VOL 97 : 08 nov. 06, 2019 torchonline.com
The award-winning independent student newspaper of St. Johnâ€™s University
SJU alum travels to every country
see the story on page 5 PHOTO COURTESY/ ELTON ANDERSON
TORCH PHOTO/ NICK BELLO
Men's Soccer beats Depaul Page 14
Annual President’s Dinner Raises $3.4 Million Sophie Williams St. John’s held the 22nd annual President’s dinner in the Grand Ballroom of the New York Hilton Midtown on Nov. 1. There were over 800 people in attendance. The dinner is one of the top fundraising events for the University. This year they raised a record breaking $3.4 million for student scholarships — $210,800 donated at the dinner. The dinner also honored organizations, men and women on their great work in displaying the Vincentian mission of St. John’s with the Spirit of Service Award. The Spirit of Service Award is given every year at the dinner. The honorees of the night included: Susan Hendrick ’87, Chief Executive Officer of insurance company AXA XL, Gregory S. Hendrick ’87 Founding Partner and Chief Executive Officer Windham Capital Management LLC, Mark P. Kritzman ’73 (Founding Partner and), Managing Director Kohlberg Kravis Roberts & Co. L.P., Joan Lacagnina ’88 Virginia Nash Vetter ’90 (posthumously) and Richard C. Vetter, Sr. (posthumously). Throughout the night lots of exciting news were shared among the attendees. One of the most notable was recognizing the large donation to the renamed The Lesley H. and William L. Collins College of Professional Studies (CCPS). The Collins donated $10 million dollars to CCPS which will go toward student scholarships and contribute to the creation of a Distinguished chair position, held by Dean Katia Passerini. CNBC Reporter Rahel Solomon ’10, who was the evening’s Master of Ceremonies, also announced that it was the 20th anniversary of the opening of the first residence halls at St. John’s. Having residence halls was noted as transforming the campus due to the ability of now having a global presence, which is now a St. John’s staple. All who spoke and were in attendance could feel the gratitude radiating in the room. Many of the honorees remarked on how outstanding St. John’s has been not only in their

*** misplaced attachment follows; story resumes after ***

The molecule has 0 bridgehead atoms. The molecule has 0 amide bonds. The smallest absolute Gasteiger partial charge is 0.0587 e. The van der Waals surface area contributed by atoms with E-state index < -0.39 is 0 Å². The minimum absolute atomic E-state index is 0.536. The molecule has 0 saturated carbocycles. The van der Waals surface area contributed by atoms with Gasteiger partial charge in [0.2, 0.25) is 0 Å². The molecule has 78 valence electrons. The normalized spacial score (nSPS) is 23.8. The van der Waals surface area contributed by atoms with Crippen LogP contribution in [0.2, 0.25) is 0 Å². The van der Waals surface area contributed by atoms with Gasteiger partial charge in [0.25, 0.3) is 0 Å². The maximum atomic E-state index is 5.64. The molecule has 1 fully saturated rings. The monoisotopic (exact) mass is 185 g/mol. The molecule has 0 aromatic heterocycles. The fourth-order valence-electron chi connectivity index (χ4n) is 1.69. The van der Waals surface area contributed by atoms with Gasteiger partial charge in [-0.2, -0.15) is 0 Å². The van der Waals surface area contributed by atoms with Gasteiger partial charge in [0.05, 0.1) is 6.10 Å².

PHOTO COURTESY/SJU MEDIA RELATIONS
St. John’s 22nd annual president’s dinner, held in the Grand Ballroom of the New York Hilton Midtown, raises $3.4 million
life, but their family’s life as well. Current Johnnies were also present at the dinner being personally invited by Dr. Gempesaw. Many students were overwhelmed with gratitude knowing that without the alumni’s generosity many of their scholarships would not be present. Pharmacy student Kenneth Austria said, “I am not sure how successful I could be working for six years and knowing how much debt I might be in when I’m finished.” Austria was thankful for his scholarship knowing he could complete the Pharmacy program without the looming
debt upon graduation. Overall, students in attendance were inspired by the community present at the dinner and hoped one day they could give back just the same. The grand night was full of excitement, but most of all awareness on the issue of student debt. The alum donate for the good of the community knowing students have the chance to graduate. Without their generosity, many Johnnies would not have the opportunity to be in the position they are now. Honoree Lacagnina discussed much about the statistics of student debt in our society
and why scholarships are so important. She continued by stating, “That is why what we raise here tonight is so important. These students depend on scholarships to accomplish their goals.” The night concluded with a definition of the alma mater performed by guest singer Tiffany Hendrix, recent graduate Kayla Knight ’19, and current doctoral student Remy Martin ’16, ’18.
St. John’s Lacrosse Player Stabs Former Teammate Nick Bello A St. John’s lacrosse player was arrested Wednesday and accused of stabbing a former teammate in the stomach inside the off-campus house they shared, police and court officials told the Torch. Matthew Stockfeder, a 21-year-old senior midfielder for the Red Storm, was charged with a felony assault with a weapon stemming from the alleged stabbing that occurred at 12:30 a.m. Tuesday at a house on 172nd Street, police said. The news was first reported by the New York Daily News. St. John’s University spokesperson Brian Browne said in a statement, “The University is aware of an incident involving a student and an alum that occured at an off-campus location, not owned by the University and is fully cooperating with the investigation by
law enforcement officials.” Stockfeder was charged with two counts of assault in the second degree, according to the criminal complaint obtained by the Torch from the Queens District Attorney’s office. He was arraigned Wednesday and his next court date is set for Dec. 5. According to the criminal complaint, Stockfeder and roommate Justin Corpolongo, 23, were involved in a verbal altercation that became physical. The complaint says Corpolongo allegedly held Stockfeder’s head down, leading Stockfeder to face Corpolongo’s stomach. Corpolongo “then felt a sharp pain to his abdomen, and looked down to see that he was bleeding profusely,” the complaint said. Corpolongo, 23, was taken to New York Presbyterian Hospital where the complaint says he was “treated for a puncture wound